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Inoculation of Broiler Chicks with a Continuous-Flow Derived Bacterial Culture Facilitates Early Cecal Bacterial Colonization and Increases Resistance to Salmonella typhimurium

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Experiments were conducted to examine the effect of a continuous-flow (CF) derived bacterial culture and of dietary lactose on colonization level by anaerobic bacteria in the ceca of broiler chicks. Cecal facultative and strictly anaerobic bacteria colony forming units (CFU), total volatile fatty acid (TVFA), lactic and propionic acid concentrations in 3-d-old chicks, and cecal log10 Salmonella typhimurium colonization and propionic acid concentrations in 10-d-old chicks were measured. Treatment groups were control diet, 2% lactose diet, CF culture + control diet, and CF culture + 2% lactose diet. Groups inoculated with CF culture had decreased (P < 0.05) Salmonella in cecal contents at 10 d of age. The level of Salmonella protection was significantly (P < 0.05) correlated with increased cecal bacteria CFU, TVFA, and propionic acid concentrations in 3-d-old chicks. Results indicated that inoculating newly hatched chicks with CF culture containing cecal microflora originally obtained from adult chickens, facilitates early cecal colonization by native cecal microflora, and this is associated with protection against Salmonella.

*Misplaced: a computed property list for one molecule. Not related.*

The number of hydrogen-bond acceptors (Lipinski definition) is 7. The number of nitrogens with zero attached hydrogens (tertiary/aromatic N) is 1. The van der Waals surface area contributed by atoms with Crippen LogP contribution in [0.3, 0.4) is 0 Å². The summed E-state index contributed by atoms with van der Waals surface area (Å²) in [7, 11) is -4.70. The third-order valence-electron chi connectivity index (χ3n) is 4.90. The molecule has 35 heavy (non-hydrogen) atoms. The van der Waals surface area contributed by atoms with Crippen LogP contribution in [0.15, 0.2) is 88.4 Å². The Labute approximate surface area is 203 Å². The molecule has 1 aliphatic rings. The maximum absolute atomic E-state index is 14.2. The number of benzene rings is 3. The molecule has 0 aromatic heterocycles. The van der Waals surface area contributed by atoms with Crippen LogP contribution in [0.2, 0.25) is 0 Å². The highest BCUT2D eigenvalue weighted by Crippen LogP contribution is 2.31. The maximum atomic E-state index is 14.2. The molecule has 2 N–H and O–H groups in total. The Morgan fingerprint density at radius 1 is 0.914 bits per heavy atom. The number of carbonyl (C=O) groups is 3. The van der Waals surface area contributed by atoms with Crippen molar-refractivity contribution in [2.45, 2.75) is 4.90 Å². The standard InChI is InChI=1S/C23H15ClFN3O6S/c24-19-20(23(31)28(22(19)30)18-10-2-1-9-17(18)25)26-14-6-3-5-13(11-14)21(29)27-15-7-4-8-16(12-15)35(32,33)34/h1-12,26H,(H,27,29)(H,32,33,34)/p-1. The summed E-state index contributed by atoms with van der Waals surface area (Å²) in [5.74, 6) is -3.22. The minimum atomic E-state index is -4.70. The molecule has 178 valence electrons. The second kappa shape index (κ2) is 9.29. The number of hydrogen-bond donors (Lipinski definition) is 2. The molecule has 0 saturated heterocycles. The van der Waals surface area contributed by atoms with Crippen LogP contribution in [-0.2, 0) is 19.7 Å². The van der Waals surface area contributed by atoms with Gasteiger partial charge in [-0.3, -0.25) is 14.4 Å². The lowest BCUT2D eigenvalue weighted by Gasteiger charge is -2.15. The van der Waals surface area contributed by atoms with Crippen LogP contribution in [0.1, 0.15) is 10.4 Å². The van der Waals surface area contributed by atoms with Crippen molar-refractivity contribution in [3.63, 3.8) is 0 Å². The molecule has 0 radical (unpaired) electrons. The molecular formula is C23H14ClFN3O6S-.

Document Type: Research Article

Affiliations: 1: U.S. Department of Agriculture, Agricultural Research Service, Food Animal Protection Research Laboratory, Route 5, Box 810, College Station, Texas 77845 2: Department of Poultry Science, Texas A&M University, College Station, Texas 77843 3: Department of Veterinary Pathobiology, Texas A&M University, College Station, Texas 77843

Publication date: January 1, 1994

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